House Dems push EPA on fracking study

House Dems push EPA on fracking study
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A group of House Democrats on Thursday urged the Environmental Protection Agency (EPA) to reconsider a major agency report on hydraulic fracturing and drinking water.

A draft version of the EPA’s study concluded last year that fracking doesn't have a major impact on drinking water supplies around the country. 


In August, the agency’s independent Science Advisory Board said the agency should bolster its report and “provide quantitative analysis that supports its conclusion that hydraulic fracturing has not led to widespread, systemic impacts on drinking water resources.”

The board called the report “comprehensive but lacking in several critical areas,” and said it needs to be clarified and present more evidence to back up its conclusions.

In a letter to EPA Administrator Gina McCarthyGina McCarthyThe Hill's 12:30 Report: Biden defends Afghanistan withdrawal after pushback The Hill's Morning Report - Presented by Tax March - US vaccine effort takes hit with Johnson & Johnson pause Overnight Energy: Michigan reps reintroduce measure for national 'forever chemicals' standard |  White House says gas tax won't be part of infrastructure bill MORE on Thursday, more than 50 Democrats, led by Rep. Raúl Grijalva (D-Ariz.), said the agency should follow the board’s advice before finalizing the fracking study.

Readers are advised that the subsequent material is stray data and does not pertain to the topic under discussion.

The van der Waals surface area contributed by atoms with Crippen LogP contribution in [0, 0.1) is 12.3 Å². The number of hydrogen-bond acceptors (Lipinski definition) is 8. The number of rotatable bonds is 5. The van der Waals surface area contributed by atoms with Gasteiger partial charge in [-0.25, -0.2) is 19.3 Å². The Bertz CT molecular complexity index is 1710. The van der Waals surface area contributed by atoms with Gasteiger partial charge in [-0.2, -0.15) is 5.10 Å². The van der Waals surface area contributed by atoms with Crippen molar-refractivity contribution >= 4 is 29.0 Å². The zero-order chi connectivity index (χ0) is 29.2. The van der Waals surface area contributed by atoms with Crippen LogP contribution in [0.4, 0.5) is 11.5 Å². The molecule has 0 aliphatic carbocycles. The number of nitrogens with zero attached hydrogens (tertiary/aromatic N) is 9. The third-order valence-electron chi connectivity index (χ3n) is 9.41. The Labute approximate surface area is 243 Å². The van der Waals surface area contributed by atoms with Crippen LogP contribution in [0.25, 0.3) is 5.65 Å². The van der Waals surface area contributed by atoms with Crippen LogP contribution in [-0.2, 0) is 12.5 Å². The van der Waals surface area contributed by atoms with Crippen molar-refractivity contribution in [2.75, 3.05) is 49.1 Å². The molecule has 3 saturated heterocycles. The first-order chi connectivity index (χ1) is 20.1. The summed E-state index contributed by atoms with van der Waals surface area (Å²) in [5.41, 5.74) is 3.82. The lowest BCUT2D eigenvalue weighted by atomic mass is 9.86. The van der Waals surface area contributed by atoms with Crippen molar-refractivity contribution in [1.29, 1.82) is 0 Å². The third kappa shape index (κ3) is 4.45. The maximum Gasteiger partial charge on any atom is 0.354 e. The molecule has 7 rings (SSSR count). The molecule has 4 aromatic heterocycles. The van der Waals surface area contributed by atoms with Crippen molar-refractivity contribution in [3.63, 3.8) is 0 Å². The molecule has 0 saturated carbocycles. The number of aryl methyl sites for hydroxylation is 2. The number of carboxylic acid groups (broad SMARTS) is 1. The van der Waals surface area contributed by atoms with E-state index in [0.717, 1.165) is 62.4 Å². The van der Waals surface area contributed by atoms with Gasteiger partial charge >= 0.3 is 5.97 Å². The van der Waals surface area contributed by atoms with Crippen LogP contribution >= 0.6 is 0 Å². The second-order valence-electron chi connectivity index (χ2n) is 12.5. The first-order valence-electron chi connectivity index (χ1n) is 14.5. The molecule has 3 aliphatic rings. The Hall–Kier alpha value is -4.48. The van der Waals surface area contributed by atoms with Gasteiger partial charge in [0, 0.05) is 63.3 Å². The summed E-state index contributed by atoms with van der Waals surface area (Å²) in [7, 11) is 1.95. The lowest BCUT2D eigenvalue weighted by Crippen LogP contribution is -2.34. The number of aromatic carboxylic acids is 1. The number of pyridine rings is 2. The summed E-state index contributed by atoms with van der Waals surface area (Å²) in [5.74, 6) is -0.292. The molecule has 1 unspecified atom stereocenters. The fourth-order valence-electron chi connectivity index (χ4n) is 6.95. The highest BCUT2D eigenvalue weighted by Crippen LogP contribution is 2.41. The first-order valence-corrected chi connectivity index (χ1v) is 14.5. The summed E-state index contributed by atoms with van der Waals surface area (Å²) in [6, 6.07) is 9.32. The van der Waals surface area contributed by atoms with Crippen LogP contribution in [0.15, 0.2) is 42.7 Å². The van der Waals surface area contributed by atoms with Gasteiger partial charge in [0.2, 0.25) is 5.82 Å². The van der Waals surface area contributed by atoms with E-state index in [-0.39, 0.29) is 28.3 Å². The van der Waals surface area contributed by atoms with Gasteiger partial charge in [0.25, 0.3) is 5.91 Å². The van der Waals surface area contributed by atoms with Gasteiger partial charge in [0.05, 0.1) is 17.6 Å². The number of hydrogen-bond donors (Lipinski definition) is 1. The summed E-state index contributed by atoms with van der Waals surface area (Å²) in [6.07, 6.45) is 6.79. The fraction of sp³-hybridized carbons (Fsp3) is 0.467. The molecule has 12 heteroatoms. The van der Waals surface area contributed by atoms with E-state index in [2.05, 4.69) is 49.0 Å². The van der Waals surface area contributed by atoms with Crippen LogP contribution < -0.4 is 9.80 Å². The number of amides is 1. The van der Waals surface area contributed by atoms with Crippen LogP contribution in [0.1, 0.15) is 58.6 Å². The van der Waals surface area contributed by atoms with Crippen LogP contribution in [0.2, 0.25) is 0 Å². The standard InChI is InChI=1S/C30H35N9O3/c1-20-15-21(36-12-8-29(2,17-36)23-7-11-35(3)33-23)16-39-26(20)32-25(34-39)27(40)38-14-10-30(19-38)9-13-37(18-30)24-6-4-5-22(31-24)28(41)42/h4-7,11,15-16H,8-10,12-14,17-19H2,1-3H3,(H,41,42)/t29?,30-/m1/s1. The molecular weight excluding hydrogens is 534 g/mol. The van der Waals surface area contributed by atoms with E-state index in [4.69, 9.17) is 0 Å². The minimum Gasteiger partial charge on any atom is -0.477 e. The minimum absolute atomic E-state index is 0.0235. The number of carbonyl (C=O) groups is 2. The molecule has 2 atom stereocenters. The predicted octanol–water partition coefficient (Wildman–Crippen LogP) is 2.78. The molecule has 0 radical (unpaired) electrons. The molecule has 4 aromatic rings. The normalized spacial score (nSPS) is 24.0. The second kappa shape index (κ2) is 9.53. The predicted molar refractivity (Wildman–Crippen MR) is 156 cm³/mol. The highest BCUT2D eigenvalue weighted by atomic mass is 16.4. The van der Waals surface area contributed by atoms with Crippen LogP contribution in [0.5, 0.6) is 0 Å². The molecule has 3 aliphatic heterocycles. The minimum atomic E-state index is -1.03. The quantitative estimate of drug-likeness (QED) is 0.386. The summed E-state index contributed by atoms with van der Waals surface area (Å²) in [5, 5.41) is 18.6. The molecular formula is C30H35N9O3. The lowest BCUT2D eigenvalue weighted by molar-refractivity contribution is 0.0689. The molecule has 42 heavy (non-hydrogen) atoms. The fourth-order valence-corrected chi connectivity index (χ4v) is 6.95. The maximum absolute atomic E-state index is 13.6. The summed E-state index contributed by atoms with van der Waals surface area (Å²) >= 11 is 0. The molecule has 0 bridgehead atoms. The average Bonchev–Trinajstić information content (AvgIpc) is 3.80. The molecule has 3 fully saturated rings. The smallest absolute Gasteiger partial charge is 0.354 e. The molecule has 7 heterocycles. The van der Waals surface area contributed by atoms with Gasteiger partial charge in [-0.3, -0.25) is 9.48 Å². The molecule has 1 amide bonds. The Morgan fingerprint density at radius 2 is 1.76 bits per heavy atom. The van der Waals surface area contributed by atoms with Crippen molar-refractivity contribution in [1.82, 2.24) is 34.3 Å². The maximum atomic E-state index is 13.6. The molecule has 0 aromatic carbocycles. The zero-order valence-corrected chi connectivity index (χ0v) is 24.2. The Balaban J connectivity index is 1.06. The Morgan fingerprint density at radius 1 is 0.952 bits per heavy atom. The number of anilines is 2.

“We urge you to accept the recommendations of the EPA Science Advisory Board’s extensive review of the draft Assessment Report and ask that the agency finalizes the draft Assessment Report before the end of the year,” the letter said. 

“Demand for ample, clean water supplies is only going to grow. Threats to clean water access impact current generations as well as those that follow.”

EPA’s fracking study, which came after five years of research, was viewed as a major victory for the oil and gas industry, a sector that has long downplayed environmentalists' warnings about fracking’s safety.

Greens pushed back, however, and have used the Advisory Board’s recommendations as their main ammunition against the conclusions in the draft study.